Reverse words in a sentence

Given an array of characters, reverse the words in the sentence.
For example, if the sentence is "Reverse these words", then the output should be "words these reverse".

Source : this interview q

Find duplicates in an array

Given an array of size 'n', containing elements from 1 to 'n', find out if there are any duplicates in the array. Solve this, if
  • a single duplicate number exists
  • multiple duplicate numbers exist
 Source : CLRS & this blog question (that I did not get)

Find subarray with maximum sum

Given an array of size n, containing positive and negative integers, find the longest sub-array such that the sum of the elements in the sub-array is the maximum.

For example,
Given array :
10, 8, -5, 1, -27, 5, 7, -5, 11
the sub array should be : 10, 8

Source : CLRS & this sample interview question

Callbacks in Java

Recently I interviewed a couple of folks. One of the guys was a C++ guy and I thought of delving into the tricky and interesting land of function pointers with him. This is when the question in the title occurred to me : How would you implement callbacks in Java?

Its nothing new, its nothing great, but I was just curious how the candidate would apply his language feature proficiency to implement a real world problem. I asked that question to that candidate and two more, after which I thought I should write this post. None of the three candidates knew how to do it. Worse one of them was completely bewildered and was like "what are you trying to say???". Damn it!!! :(.

Well here is my take on implementing Callbacks in Java. Hope you find it useful.

What are callbacks?
A callback is a paradigm by which a general purpose library can delegate (generally domain specific) parts of its execution to an external, more appropriate owner. This fits well with the "separation of concerns"process - your code will do just the work it understands.

A classic example is the sort functionality - references are available in C++, Java and other languages. The sort method, typically, would accept the list of objects to be sorted, along with an optional callback for object comparison. The sort method (the general purpose library) knows how to sort lists very well, but does not need to know the algorithm to decide the ordering of two given data objects (comparison of data objects). Since comparison of the data object (your domain specific decision) is an important part of the sorting algorithm, the sort method will allow you to specify a function that it can call when it needs to compare two of your data objects. This function is the callback.

Why the fuss?
Callbacks are great! They are means available for developers to write layers of generic code that is reusable across domains with a minimal overhead. We most certainly use callback in our day-to-day code, probably without realizing them (hence those 3 candidates). Callbacks are the backbone for various implementations - lifecycle listeners (in containers), Spring (HibernateTemplate, JdbcTemplate and more), Collections.sort(), .... the list goes on.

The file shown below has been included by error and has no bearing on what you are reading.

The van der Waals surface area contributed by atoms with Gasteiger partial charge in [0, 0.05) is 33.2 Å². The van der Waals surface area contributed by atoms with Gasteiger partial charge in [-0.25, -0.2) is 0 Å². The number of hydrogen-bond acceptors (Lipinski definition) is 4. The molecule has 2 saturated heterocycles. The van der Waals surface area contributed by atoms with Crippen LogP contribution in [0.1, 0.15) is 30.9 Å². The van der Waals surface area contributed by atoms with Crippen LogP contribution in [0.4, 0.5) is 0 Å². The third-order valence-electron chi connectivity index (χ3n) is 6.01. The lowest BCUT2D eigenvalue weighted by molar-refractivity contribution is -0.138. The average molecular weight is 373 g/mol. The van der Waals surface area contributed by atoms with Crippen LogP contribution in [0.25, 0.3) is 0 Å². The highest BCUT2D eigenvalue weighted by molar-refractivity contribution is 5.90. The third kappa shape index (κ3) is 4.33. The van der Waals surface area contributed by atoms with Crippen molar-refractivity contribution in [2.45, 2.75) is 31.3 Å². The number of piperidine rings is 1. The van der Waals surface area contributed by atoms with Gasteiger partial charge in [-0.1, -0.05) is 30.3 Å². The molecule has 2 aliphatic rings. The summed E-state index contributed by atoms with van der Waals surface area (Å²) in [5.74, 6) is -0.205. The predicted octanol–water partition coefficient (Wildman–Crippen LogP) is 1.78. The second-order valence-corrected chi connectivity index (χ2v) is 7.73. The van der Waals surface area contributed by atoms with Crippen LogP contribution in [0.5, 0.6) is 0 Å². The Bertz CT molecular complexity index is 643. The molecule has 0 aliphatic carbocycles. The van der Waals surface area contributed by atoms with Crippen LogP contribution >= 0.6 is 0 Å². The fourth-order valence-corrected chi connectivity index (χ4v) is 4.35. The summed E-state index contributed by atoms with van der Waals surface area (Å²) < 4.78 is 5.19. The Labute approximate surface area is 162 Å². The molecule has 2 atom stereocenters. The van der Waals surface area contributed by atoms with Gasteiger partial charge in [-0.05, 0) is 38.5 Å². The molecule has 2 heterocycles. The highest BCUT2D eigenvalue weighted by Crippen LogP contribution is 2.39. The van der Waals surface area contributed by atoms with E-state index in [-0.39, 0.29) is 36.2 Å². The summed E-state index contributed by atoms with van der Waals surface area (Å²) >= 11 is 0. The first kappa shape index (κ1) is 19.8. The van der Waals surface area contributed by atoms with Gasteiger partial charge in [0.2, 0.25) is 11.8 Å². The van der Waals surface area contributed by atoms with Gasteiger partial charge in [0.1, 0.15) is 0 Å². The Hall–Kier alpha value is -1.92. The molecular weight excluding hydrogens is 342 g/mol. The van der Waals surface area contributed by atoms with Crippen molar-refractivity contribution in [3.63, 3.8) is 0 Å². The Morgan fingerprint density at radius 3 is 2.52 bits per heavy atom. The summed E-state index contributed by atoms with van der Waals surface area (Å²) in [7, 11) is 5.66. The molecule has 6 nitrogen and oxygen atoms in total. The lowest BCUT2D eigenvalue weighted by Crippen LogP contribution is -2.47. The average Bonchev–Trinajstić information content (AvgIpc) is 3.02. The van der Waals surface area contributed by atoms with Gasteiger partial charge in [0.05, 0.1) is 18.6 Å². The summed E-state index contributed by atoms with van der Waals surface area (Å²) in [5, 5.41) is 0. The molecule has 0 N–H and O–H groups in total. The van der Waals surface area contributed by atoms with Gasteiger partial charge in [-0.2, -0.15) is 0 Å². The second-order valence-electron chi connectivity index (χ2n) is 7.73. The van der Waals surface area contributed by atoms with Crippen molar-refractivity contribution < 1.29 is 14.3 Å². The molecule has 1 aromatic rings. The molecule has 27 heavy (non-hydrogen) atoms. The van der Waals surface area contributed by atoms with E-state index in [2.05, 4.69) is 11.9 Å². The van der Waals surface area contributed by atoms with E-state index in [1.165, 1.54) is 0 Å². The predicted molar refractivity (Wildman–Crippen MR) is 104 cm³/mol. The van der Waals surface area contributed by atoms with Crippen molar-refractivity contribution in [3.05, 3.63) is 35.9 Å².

Nice. How are they implemented in Java?
Lets just think about it - what is the callback specifying? Its allowing the caller to specify the method to be called from the method to-be-called. This could mean, at least, two things - either the method to-be-called is given the exact callback method (within an instance / global context) OR the method to-be-called declares that it would call a specific method name with specific parameters (on the callback being passed) and its the responsibility of the caller to ensure that such a method exists in the callback object's context.

While the first approach is possible in languages like C++, the second approach fits the Java world. Another read of the second approach tells us that what we taking about is a contract - a binding that the caller must confirm to, which the method to-be-called can rely on.

In Java, how are contracts specified?? Well - by using interfaces. If the method to-be-called accepts an instance of an interface, as its callback parameter, then  it will enforce the caller to implement an object that implements the methods from that interface. The method to-be-called should, however, declare beforehand which methods from the interface it would calls from within its code at what time (the contact of the methods).

Hope this brief article was helpful. For further detailed reading (specially the Command pattern usage) please refer to these links :

BASIC Macro To Get Stock Quotes for OpenOffice Calc

I've been trying to figure out to keep track of various tips, suggestions and recommendations that various financial experts throw all the time on all the major stock market information websites. While I definitely like (for India markets), I really hate the fact that it does not allow me to track my watch list conveniently. For example, I add stock to a watch list, I enter some notes, but then those notes are not visible to me while viewing the watch list :(

Also, since what I am maintaining is a watch list, I would like to record recommended target / buy prices ad trigger alerts on those. So I came up with this small spreadsheet template that will record all this information and give a snapshot of the watch list.

The biggest blocker in this task was how to populate the "current" stock price. So, I wrote this simple BASIC Macro that,  given a stock symbol, will fetch the current price of the stock. Salient points about the script :
  1. The script was written for OpenOffice Calc, but should work in Excel as well.
  2. The script pulls its data from, but this can be replaced with the country's specific address and everything should just work fine. For example, for US market replacing with will work as-is.
  3. You can also replace the source, with something completely different (for example, but then the parsing of the returned data will have to change.
  4. To start using the script for your spreadsheet, do ensure that the sheetNocr and destCol variables at the start of the script point to correct locations in your file.
Here is the Macro :

Sub FillStockQuotes
 Dim c as Integer, r as Integer, destCol as Integer, sheetNo as Integer
 Dim Sheet, Cell, DestCell